Down in the Pit with my Friends: Karlovy Vary Film Festival 2021
I didn’t have a ticket for my first screening at Karlovy Vary this year. I hadn’t seen the trailer of the film and knew hardly anything about it. Only that it was called “Reconstruction of Occupation” and that it was a Czech documentary about the Soviet invasion of Czechoslovakia in 1968. Because I didn’t have a ticket but I had a festival accreditation, I stood in the line with a group of film students who were also trying to get in. The usher told us that it was unlikely there’d be space for us, but that he’d try his best to get us in. He was our only hope, our escort into a new world we might discover on entering that dark palace. As the minutes ticked by and happy ticket-holders filed past, we started to give up hope. But on the hour, he told us that there were just enough spaces for all five of us. And so like Charon conveying souls from the land of the living to the land of the dead, he quietly ushered us in.
Thus the festival began felicitously. Being in that room with a few hundred other souls felt like finding my people again after a long absence. The drunken guy who kept yelling out comments I didn’t understand in Czech was gently hushed by the audience. I wondered if he himself had lived through these events; and needed the support not only of alcohol but also an audience to get him through the watching experience. Perhaps the joy of finding ourselves in that hall again made us all more tolerant of this man.
Last year, the Karlovy Vary Film Festival was cancelled due to COVID-19. So this year there was a feeling of urgency to make up for lost time by celebrating the collective experience of watching film. With a program of 144 films and boasting two main competitions with world premieres: the Crystal Globe Competition and the East of the West Competition, the festival also has a great knack for picking up films from other festivals such as Cannes and the Berlinale. Thus we were treated to screenings of Omar El Zohairy’s Feathers (2021), Radu Jude’s Berlinale win, and Alexey German Jr.’s The House Arrest (2021).
As it was my first post-pandemic festival, I wondered about the audience’s shortened attention spans. I pictured people constantly checking their phones and walking out often. I couldn’t have been more wrong. Throughout the festival, I never sat next to someone who took out their phone during a projection, and walk-outs were at a bare minimum. The pandemic has made us more aware of each other, of how our own behaviour affects our neighbour’s experience. The experience seems to have made us aware of the privilege of watching a film together.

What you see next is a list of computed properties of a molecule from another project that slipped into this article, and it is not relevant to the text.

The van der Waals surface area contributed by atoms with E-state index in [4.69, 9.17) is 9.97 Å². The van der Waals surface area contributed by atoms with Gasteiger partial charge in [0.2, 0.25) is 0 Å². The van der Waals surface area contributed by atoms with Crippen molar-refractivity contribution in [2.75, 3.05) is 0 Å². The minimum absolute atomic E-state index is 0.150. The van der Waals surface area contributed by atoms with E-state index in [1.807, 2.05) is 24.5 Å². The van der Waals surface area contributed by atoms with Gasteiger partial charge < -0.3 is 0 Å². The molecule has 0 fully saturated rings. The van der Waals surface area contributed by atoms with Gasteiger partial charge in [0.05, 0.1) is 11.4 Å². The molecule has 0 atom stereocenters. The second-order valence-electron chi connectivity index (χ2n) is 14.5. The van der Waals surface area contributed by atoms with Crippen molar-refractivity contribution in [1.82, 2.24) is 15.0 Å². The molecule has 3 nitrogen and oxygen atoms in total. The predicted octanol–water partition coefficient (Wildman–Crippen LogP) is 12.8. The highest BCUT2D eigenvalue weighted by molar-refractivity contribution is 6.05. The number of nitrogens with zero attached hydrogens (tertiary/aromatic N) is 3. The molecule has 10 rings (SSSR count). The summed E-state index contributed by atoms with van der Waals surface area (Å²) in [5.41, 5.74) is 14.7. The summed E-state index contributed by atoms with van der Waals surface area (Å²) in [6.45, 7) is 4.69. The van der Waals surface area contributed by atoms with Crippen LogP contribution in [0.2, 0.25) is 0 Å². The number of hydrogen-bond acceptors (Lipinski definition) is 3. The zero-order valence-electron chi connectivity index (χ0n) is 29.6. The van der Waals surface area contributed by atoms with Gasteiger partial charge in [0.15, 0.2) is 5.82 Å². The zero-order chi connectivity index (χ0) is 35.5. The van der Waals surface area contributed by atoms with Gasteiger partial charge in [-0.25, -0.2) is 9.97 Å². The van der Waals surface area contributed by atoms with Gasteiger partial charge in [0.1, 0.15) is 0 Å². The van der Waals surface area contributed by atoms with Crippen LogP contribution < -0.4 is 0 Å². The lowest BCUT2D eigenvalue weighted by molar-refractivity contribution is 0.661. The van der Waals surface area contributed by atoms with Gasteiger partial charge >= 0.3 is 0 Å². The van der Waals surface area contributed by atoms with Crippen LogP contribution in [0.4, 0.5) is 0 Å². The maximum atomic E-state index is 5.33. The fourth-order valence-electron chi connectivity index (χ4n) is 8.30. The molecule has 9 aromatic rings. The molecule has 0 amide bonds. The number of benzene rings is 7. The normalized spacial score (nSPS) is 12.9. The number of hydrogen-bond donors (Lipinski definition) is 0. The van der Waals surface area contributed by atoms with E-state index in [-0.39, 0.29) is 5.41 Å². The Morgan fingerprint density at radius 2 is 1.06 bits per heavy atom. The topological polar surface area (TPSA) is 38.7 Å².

Why fly to another country to watch films when it would be easy to do at home, and carbon emissions are soaring? Some may argue that film festivals are still relevant because of the connections you can make. Conversations in real life hold value, impromptu meetings can lead to auspicious discoveries. But beyond this, I would argue that the importance of watching a film with a group of people cannot be underestimated. The importance of this collective experience is clarified by a quote from Radu Jude’s Bad Luck Banging or Loony Porn (2021) – the fantastic English title of which is translated from an even more complicated Romanian title. The second part of the film features a series of clever quotes. Thus we are given a kind of glossary of Radu Jude-esque wisdom, with quotes ranging from the factual: “Blowjob is the most looked-up word in the Online Dictionary”, to the disturbing, “6 in 10 Romanian children are subject to family violence”, to the more philosophical. Jude told me that the following quote is from German film theorist Siegfried Krakower. It appears in white text against a backdrop of cars moving slowly down a long boulevard, billboards dominating a dark landscape: